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Scientists Slightly Back Off Recommendation For CAFE Increase

A panel of scientists at the National Academy of Sciences (NAS) has backed away slightly from an earlier recommendation on how tough federal fuel economy standards can be without adversely affecting the price of cars. The new recommendations, which call for standards that are slightly lower than previously suggested, are a minor victory for industry officials, who have derided federal fuel economy standards as being too costly to industry and consumers.

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Hydrogen Fuel Program Seen As Bush Response To Kyoto Treaty

Bush administration sources say the president will tout the development of a domestic hydrogen energy economy, spearheaded by fuel-cell vehicles and the recently announced "Freedom Car" program, as his response to the Kyoto climate-change treaty. The administration has been under pressure for months to offer an alternative approach to Kyoto after the president's surprise decision last year to abandon the international treaty.

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State Waste Officials Grapple With How To Regulate Waste-To-Energy Technology

With California seeking alternative sources of energy to avoid a repeat of last year's power crisis, proponents of technologies that convert solid waste into energy are seeking an expedited permitting process to help this technology succeed in the marketplace. Because conversion technologies (CTs) are relatively new, it is unclear if they are governed by solid waste standards or if completely new state regulations are needed.

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California Officials Plan Legal Challenge To Mexico Power Plants

California's congressional delegation and local air officials are planning to counter federal approvals related to the construction of two power plants to be built in Mexico near the U.S. border, which they claim will have dramatic impacts on the state's air quality.

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Interior Department Files Appeal To Block State Review Of Coastal Drilling

Despite objections from environmentalists, the Department of the Interior (DOI) has filed an appeal of a court ruling that granted states the authority to review proposed drilling projects before they advance. Environmentalists and others who oppose coastal oil drilling had tried to pressure DOI to abandon the appeal.

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Appeals Case May Force Tougher Environmental Controls On Hydropower Dams

Hydropower industry officials are closely following a federal appeals court lawsuit initiated by environmentalists that could have serious national implications for privately owned hydroelectric dams by making it more difficult for owners to get interim operating licenses while waiting for long-term approvals from state and federal regulators.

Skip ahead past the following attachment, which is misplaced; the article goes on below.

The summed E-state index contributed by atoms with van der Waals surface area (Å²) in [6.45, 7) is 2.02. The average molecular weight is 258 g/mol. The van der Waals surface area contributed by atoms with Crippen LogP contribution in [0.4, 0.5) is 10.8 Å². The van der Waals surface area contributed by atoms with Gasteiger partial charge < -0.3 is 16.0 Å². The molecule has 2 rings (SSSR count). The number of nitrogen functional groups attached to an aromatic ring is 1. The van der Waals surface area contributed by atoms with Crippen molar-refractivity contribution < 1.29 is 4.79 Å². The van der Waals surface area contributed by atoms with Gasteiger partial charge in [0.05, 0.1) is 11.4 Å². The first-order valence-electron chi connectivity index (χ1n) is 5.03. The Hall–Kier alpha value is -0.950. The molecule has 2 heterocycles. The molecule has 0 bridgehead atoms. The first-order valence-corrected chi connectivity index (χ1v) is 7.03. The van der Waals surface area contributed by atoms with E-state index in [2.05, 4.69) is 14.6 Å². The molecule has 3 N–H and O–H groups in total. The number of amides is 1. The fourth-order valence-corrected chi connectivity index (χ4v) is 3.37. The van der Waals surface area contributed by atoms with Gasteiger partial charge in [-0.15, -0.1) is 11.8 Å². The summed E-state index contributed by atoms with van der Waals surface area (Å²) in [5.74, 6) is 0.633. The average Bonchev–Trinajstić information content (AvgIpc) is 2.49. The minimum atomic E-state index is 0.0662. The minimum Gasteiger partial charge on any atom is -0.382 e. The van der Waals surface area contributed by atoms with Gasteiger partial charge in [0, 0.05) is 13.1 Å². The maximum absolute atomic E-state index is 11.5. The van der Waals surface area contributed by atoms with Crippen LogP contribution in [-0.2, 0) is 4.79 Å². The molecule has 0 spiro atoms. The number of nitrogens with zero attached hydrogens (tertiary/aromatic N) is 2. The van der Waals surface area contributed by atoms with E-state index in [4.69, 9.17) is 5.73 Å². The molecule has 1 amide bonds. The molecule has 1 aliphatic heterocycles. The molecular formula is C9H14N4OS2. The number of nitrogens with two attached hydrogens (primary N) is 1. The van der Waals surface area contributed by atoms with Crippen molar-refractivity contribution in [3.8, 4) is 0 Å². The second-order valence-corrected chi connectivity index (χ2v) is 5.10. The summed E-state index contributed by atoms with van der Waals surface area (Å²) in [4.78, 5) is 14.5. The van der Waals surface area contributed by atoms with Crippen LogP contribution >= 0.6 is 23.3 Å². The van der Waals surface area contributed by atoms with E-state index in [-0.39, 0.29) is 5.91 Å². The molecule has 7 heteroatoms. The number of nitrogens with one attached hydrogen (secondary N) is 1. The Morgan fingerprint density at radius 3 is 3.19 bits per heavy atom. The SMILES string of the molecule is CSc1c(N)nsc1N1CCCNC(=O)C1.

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Clean-Car Announcement Hailed As Bush Backing For Hydrogen As Emissions Solution

Auto industry officials are hailing a major announcement by Energy Secretary Spencer Abraham on the restructuring of a government-industry partnership as an indication that the administration believes a hydrogen economy is "the answer" to transportation-sector air pollution. Abraham announced that the administration will be replacing a Clinton initiative, known as the Partnership for a New Generation of Vehicles (PNGV), with a program that will focus exclusively on the development of hydrogen fuel cell technology and infrastructure.

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Leading Senate Democrat Says Bush May Face Political Backlash Over Nuclear Waste Repository

Senate Majority Whip Harry Reid (D-NV), joined by his home state colleague Sen. John Ensign (R-NV), has gone on record this week saying there is a "real possibility" that President Bush "may step forward and do something that surprises everyone" by rejecting the Department of Energy's (DOE) just-released recommendation that the Nuclear Regulatory Commission (NRC) license Yucca Mountain as the nation's permanent repository for nuclear waste.

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Slumping Power Demand Bolsters Challenge To California's Expedited Plant Approvals

City officials and environmentalists have filed suit challenging the proposed construction of a power plant approved by California under an expedited review process intended to ease the state's energy crisis last summer. The litigants claim that the slumping demand for power makes the plant unnecessary, and that expedited approval process violated the state's environmental laws.

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State Power Purchases Make California Liable For Emission Control Costs

California's state auditor says that substantial power contracts made between the state and power companies last year may force the state to pay hundreds of millions of dollars for air emission credits necessary for power generation over the next several years. The auditor also says that the state's relaxation of air pollution requirements in an effort to ease power shortages may eventually complicate the state's "legal relationships" with the federal government.

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